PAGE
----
With these new developments, black-owned businesses must be prepared to take advantage of this moment. Certification and capacity building, among other measures, are a must.
JPMORGAN CHASE: Advancing Black Pathways
Global financial powerhouse JPMorgan Chase came to the nation’s capital earlier this year to demonstrate its new, catalytic role in bolstering African American business and economic development.
Managing a daylong, whirlwind schedule, dynamic CEO of Consumer Banking Thasunda Duckett, with a cadre of company officials in tow, held a roundtable at the RISE Demonstration Center in Southeast Washington to discuss community business initiatives as well as announce Chase’s $3.65 million commitment—along with $2 million from Capital Impact Partners and $1 million from A. James & Alice B. Clark Foundation—to expand capital access through its Entrepreneurs of Color Fund. (Already, the institution has developed EOC funds in Detroit, Chicago, San Francisco, and the South Bronx.) Next stop: A career development session with students at Howard University, featuring Carolina Panthers quarterback and entrepreneur-philanthropist Cam Newton and NBA superstar LeBron James’ business partner Maverick Carter, among other notables. The last event is an evening mixer at the impressive Newseum highlighted by an engaging discourse among former Secretary of State Colin Powell, Mellody Hobson, co-CEO of Ariel Investments (No. 1 on the be asset managers list with $11.6 billion in assets under management) and JPMorgan Chase CEO Jamie Dimon on wealth building in black communities.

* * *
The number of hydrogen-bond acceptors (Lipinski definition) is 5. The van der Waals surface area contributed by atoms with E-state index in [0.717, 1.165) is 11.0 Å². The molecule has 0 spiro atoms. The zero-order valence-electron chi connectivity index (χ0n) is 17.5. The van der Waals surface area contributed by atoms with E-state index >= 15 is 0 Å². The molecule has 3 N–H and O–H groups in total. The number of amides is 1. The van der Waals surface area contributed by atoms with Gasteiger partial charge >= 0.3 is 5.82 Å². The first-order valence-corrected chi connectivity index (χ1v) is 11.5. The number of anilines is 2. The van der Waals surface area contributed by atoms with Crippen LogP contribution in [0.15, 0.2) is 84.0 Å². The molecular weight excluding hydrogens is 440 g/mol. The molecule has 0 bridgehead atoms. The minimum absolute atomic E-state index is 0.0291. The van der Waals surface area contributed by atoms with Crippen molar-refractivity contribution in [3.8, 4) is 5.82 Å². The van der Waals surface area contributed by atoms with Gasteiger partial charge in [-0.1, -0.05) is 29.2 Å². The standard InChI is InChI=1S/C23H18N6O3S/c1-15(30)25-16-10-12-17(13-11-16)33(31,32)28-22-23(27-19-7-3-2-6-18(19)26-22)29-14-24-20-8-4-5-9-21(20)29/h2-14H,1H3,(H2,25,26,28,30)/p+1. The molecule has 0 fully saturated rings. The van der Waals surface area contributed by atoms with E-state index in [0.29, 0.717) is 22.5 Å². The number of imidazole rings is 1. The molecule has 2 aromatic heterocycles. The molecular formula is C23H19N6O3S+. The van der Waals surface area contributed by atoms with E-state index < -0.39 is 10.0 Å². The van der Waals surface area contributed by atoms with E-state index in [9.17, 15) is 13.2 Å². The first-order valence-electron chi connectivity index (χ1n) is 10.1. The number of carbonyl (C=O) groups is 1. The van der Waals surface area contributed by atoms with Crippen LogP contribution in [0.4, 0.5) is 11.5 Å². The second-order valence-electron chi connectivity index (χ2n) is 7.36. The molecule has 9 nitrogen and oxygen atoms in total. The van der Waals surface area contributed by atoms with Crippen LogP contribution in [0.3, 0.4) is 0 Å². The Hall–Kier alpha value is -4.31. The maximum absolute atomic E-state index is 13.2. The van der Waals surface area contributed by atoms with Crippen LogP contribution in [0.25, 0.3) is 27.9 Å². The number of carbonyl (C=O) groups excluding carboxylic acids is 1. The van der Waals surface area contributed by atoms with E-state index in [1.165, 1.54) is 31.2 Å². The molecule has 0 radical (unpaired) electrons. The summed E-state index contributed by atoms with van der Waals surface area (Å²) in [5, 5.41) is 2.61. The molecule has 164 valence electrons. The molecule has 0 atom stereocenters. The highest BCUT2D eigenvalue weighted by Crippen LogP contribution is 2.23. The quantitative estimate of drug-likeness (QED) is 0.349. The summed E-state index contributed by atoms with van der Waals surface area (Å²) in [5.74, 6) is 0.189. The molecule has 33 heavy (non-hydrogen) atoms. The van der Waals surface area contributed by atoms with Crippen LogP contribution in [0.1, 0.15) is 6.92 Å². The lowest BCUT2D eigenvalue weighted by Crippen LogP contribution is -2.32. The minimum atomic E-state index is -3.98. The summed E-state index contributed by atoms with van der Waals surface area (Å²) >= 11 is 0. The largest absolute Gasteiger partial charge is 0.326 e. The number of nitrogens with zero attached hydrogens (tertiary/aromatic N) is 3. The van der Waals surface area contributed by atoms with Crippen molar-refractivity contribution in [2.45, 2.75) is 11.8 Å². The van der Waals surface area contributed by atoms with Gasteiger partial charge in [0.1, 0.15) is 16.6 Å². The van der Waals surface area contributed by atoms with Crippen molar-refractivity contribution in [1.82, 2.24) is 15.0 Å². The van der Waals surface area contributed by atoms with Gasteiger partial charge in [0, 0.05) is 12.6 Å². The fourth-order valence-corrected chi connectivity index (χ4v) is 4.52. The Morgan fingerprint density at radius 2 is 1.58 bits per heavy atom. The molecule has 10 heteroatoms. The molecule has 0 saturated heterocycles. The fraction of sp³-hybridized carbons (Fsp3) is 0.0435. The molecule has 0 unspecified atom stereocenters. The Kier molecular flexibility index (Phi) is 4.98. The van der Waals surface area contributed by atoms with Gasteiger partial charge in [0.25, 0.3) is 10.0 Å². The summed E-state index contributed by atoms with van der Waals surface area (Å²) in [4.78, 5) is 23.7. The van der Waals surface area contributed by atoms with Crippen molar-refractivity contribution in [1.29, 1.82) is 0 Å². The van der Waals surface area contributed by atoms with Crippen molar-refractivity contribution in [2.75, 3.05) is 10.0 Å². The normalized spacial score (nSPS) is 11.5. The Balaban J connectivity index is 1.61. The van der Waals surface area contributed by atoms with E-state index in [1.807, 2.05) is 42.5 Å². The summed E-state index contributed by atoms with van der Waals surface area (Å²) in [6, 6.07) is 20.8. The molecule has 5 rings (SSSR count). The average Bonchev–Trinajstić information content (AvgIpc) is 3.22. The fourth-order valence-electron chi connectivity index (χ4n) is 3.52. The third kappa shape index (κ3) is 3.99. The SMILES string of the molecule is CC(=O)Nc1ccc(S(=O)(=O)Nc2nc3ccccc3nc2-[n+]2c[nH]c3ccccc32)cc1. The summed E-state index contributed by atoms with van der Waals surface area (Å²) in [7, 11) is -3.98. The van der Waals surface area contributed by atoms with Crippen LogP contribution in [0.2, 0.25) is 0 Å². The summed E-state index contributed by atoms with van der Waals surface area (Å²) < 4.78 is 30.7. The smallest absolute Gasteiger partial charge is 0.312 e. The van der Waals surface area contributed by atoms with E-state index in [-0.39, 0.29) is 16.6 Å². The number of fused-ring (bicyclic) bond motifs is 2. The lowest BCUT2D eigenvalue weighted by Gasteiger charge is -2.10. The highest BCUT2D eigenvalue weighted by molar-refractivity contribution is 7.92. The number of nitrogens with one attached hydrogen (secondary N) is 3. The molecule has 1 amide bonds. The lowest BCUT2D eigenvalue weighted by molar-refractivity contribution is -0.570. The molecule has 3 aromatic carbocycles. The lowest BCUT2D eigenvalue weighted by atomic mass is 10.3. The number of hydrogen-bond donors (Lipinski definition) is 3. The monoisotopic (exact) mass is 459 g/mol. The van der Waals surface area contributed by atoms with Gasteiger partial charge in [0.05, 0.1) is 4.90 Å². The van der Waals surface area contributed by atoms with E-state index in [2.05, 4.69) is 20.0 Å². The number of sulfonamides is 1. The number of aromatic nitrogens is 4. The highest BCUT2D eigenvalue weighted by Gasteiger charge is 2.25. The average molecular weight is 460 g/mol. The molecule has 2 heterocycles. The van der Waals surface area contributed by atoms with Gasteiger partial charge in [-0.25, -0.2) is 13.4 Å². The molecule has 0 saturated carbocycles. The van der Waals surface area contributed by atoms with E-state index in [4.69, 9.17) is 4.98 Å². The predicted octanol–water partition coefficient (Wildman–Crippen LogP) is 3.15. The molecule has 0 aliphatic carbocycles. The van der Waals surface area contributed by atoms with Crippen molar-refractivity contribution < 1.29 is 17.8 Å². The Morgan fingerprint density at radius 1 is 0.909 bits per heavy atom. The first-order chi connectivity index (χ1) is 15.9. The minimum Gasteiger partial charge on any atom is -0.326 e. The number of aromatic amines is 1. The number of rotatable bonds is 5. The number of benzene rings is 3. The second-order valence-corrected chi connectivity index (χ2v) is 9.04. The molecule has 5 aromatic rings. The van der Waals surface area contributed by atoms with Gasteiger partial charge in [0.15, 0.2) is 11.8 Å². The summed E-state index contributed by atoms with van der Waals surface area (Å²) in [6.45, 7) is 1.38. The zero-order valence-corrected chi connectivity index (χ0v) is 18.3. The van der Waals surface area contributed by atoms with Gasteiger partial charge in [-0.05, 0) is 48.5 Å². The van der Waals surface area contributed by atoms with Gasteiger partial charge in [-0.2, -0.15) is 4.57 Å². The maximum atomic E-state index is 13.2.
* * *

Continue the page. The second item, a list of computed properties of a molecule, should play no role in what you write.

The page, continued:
Together, these activities introduced Advancing Black Pathways, the audacious initiative from the nation’s largest bank to drive prosperity for African Americans while addressing persistent racial and economic barriers to wealth creation in partnership with a range of influential companies, organizations, and leaders. In fact, the Advisory Council includes Powell, Hobson, Carter, former Secretary of State and Stanford Business School Professor Condoleezza Rice, National Urban League CEO Marc Morial, and Sundial Brands Founder and Essence Communications Owner Richelieu Dennis. In addition to designing financial management programs and career development opportunities, business expansion represents a core component of ABP. Asserts Dimon, who has mandated initiatives such as Advancing Black Leaders to promote African American talent within the firm and AdvancingCities to use public–private partnerships to rebuild urban hubs like Detroit: “One of our responsibilities as a firm is to expand opportunities for everyone. We’ve seen great success with our targeted efforts to create opportunities for women and veterans. I’m confident that Advancing Black Pathways will be equally successful and a model for other organizations.”